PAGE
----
In this medical video learn about a new surgery that allows patients to be as active as they want after shoulder surgery.
Read the full transcript »

Jennifer Mathews: Brian Hogan took a kayaking 10 years ago, only to give it up when arthritis in both shoulders made it too painful. Brain Hogan: Would have been worth it. I would haven't been able to be out here on this beautiful day in this beautiful weather because, it would hurt too much. Jennifer Mathews: But look at him now with standard shoulder replacement surgery, this wouldn't be possible. Instead Brian had a new surgery. Recovery takes about a year or longer, but the procedure has its benefits. Fredrick Matsen III: They can kayak, they can golf, they can shoot the bow and arrow, they can shoot a shotgun, they can chop wood, they can do a pretty much everything they want. Jennifer Mathews: With standard shoulder replacements, doctors use a metal ball and plastic socket. The surgery has a high success rate, but it's not designed for vigorous activity. Too much movement can wear out and lose in the artificial socket. With the surgery, instead of replacing the socket, doctors grind it to make a smooth surface to match the metal ball. It's less likely to wear because the body's natural healing process lets the socket adapt to movement. Fredrick Matsen III: In a sense the patient customizes the joint replacement by the way they use their arm. Brian Hogan: Here it's done because I don't have to think is that activity going to be worth the pain, its going to cause me. I don't go through that mental process. Jennifer Mathews: Instead he enjoys being as active as he wants. This is Jennifer Mathews reporting.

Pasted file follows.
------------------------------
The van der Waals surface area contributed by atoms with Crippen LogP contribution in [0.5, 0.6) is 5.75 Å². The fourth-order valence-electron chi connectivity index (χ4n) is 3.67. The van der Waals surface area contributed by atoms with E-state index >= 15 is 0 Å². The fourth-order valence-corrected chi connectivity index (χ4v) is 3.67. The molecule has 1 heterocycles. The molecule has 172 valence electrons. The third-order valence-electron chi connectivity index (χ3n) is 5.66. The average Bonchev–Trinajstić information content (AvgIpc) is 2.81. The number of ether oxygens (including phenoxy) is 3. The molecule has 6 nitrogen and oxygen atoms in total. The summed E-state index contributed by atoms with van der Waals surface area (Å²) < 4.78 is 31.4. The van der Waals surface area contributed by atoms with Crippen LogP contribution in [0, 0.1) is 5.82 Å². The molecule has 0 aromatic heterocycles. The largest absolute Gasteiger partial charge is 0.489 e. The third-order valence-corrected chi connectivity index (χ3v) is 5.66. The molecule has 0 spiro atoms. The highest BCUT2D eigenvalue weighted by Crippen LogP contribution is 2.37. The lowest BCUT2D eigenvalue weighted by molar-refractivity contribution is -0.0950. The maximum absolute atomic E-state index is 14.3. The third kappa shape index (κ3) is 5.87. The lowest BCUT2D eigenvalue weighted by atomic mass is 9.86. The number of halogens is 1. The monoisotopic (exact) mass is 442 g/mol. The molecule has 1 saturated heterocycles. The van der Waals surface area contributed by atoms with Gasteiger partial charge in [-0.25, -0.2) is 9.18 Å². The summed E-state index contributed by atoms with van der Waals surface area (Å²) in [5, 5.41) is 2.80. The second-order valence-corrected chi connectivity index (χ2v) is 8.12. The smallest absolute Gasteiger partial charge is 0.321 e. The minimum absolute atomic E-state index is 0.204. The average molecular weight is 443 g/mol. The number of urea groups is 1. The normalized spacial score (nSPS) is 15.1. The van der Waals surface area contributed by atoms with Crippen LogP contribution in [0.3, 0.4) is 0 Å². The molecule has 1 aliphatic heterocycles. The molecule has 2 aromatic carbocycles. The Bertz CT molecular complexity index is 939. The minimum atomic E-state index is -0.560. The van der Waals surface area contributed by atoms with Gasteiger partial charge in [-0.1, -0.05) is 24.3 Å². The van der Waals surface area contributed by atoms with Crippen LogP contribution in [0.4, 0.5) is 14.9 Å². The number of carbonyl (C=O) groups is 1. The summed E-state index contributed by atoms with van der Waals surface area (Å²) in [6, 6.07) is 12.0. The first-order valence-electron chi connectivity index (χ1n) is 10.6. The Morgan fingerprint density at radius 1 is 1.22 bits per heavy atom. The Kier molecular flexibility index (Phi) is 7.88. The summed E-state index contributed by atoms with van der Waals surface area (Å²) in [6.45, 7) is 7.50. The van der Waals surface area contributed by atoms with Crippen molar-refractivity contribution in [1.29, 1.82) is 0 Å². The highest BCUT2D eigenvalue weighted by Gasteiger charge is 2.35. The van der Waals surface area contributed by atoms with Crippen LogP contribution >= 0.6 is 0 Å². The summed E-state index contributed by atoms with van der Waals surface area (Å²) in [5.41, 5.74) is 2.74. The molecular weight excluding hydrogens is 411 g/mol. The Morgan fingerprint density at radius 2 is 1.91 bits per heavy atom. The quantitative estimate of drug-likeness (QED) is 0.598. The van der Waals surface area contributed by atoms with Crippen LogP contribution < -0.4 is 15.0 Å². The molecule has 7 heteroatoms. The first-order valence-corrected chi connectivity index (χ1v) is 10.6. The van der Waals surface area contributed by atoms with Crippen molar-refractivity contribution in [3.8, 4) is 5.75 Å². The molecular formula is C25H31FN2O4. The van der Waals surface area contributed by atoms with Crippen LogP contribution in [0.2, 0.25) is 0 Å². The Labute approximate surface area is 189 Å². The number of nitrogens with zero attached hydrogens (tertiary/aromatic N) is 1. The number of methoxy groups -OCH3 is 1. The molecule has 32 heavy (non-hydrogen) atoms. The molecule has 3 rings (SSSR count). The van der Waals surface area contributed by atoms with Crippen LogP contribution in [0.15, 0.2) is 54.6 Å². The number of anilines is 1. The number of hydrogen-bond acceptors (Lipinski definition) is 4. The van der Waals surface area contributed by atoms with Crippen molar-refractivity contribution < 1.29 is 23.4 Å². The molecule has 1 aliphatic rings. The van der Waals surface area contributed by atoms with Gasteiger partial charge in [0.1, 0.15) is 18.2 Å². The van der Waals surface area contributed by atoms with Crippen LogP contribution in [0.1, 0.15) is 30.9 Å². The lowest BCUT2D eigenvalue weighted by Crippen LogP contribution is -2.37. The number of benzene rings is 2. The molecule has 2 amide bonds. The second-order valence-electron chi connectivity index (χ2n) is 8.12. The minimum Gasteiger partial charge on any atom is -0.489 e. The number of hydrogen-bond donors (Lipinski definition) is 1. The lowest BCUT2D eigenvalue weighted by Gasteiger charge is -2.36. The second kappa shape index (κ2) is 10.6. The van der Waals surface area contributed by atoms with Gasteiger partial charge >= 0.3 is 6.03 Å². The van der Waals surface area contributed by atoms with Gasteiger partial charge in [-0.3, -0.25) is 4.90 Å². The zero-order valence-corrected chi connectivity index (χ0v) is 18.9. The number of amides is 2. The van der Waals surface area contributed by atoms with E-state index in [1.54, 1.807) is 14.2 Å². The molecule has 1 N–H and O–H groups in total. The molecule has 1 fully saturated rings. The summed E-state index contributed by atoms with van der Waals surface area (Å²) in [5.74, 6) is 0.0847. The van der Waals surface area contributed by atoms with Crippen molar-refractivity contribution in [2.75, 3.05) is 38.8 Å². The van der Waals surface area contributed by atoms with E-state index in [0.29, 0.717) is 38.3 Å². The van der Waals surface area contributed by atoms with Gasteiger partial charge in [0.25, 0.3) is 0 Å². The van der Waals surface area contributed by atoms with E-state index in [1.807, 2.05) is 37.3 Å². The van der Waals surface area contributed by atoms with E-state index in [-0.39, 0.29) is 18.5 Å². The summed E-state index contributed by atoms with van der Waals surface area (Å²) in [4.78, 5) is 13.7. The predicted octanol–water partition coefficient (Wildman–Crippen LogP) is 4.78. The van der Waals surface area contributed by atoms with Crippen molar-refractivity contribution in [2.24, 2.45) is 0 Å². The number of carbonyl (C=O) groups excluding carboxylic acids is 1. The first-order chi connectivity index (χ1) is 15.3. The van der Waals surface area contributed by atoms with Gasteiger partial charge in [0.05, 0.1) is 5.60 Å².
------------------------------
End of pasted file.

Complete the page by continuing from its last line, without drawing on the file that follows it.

Advertisement
Advertisement
Advertisement